“The caged bird sings
with a fearful trill
of things unknown
but longed for still
and his tune is heard
on the distant hill
for the caged bird
sings of freedom”
―Maya Angelou, I Know Why the Caged Bird Sings
“This was no friendship, to forsake your friend,
To promise your support and at the end
Abandon him―this was sheer treachery.
Friend follows friend to hell and blasphemy―
When sorrows come a man’s true friends are found;
In times of joy ten thousand gather round.”
―Attar, The Conference of the Birds
Our Afghan friends are singing to us from far away, with a fearful trill. America promised our support and, at the end, abandoned them. It was sheer treachery. Yet I hope we might find ways to be true friends, that in this time, not of joy but of sorrow, ten thousand and more might gather round. At our best, that is our tradition in psychoanalysis. We listen; when our colleagues are threatened by murderous power, we bring them close to us and make a home together. We will follow you to hell, and we will try our best to walk out with you.
I am Afghan, among other things. My grandfather fled Kabul under threat of torture because he loved art and books and wanted other people to love them too. I would never have known my Afghan family if their American friends had not done what was needed to bring them to safety. From America, Kabul can feel very far away—a distant hill, across seven valleys. From our distant hill, we must listen to our Afghan colleagues and do what we can to get them what they need—freedom.
Carter J. Carter
The Train of Life in the Cage
After the terrorist attack on Sayed Ul-Shuhada Girls School,
my wife and I went to school to help those girls affected psychologically.
We taught them the concept of death by displaying the train of life.
But in this week, we ourselves are in the cage.
Everyone is waiting. Perhaps a gradual death because a horrible thing can happen every moment.
And now we are wondering what to call this, maybe the train of death.
Dr. Ahmadi wrote The Train of Life in the Cage on August 24, 2021, while in hiding. He enclosed in his email an image of a painting called The Train of Life. “I took this with me when I fled,” he wrote, “and there is a story connected to it.” This is the story.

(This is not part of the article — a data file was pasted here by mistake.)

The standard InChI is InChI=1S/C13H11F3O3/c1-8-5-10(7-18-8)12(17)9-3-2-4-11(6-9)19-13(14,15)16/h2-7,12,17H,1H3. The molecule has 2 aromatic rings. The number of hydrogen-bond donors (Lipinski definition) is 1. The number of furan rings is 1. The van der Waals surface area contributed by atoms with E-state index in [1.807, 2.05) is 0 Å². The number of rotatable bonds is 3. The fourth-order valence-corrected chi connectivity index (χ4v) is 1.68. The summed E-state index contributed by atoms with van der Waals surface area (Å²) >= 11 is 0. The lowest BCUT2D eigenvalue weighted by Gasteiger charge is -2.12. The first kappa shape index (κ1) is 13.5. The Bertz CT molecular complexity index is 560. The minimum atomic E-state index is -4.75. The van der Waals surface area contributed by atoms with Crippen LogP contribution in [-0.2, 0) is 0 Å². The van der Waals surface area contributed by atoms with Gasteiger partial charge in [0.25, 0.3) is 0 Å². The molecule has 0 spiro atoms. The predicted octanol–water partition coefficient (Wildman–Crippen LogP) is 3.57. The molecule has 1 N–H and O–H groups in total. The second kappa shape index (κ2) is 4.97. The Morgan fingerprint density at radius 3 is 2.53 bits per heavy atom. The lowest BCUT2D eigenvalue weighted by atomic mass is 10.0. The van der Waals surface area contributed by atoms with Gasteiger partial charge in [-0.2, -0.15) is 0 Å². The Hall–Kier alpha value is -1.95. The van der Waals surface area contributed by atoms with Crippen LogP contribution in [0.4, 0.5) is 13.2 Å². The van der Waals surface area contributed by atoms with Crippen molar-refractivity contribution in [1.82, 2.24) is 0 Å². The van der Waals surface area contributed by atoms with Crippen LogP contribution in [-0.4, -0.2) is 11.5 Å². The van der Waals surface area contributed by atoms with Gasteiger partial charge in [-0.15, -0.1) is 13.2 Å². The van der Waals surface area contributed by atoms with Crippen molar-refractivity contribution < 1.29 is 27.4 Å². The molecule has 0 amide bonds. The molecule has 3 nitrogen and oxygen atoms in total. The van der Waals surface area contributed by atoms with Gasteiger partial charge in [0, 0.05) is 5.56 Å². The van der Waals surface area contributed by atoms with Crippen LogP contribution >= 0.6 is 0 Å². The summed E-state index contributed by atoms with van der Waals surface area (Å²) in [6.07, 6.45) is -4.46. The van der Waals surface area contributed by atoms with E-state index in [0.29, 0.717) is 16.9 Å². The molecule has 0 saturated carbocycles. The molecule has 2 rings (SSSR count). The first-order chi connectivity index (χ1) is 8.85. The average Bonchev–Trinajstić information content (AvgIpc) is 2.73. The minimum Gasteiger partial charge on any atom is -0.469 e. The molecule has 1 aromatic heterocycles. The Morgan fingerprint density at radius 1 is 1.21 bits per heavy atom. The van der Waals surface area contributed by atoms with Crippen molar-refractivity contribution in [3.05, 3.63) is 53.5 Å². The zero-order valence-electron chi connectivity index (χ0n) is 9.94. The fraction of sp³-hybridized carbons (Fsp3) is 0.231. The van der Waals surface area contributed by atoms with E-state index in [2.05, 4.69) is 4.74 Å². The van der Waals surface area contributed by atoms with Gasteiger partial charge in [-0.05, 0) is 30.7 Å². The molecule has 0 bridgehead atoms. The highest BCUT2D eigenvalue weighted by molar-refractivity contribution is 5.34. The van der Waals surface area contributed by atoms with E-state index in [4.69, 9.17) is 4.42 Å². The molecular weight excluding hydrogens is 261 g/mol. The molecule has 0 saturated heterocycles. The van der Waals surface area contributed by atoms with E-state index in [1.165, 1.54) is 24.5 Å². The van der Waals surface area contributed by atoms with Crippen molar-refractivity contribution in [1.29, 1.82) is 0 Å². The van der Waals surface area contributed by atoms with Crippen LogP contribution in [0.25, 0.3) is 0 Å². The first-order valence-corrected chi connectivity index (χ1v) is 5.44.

Dr. Ahmadi and his wife, who is also a psychologist, set up a program at the Sayed Ul-Shuhada School for the students who survived the bombing in May 2021 that killed at least ninety girls. Dr. Ahmadi taught the students about the “train of life” in order to teach them about the concept of death. The program was deeply appreciated, and President Ghani, who had been informed of their work, was scheduled to have a meeting with them. To commemorate this event, the students painted the Train of Life and included in it a photo of the president and the words “Afghanistan Abad with Happy and Literate children.” Their plan was to present the painting to President Ghani on World Children’s Day. The presentation was canceled when schools were shut down because of the coronavirus. Because the Taliban forbid painting and because Ashraf Ghani’s picture was in it, after the Taliban invaded his office, Dr. Ahmadi carried this precious painting with him into hiding.
Gibbons-Neff, T., and Rahim, N. “Bombing Outside Afghan School Kills at Least 90, With Girls as Targets,” New York Times (May 8, 2021)
As of the writing of this essay, Dr. Ahmadi and his wife continue to receive death threats. Dr. Ahmadi is a member of the Hazara community, and the Taliban have sworn to eradicate all Hazara. Already there have been several reported massacres in the countryside. Until the very last days before the government fell, the Ahmadis refused to leave the country, knowing that they were needed. But now that the lives of their three small children are threatened, they must find a way to cross the border into safety.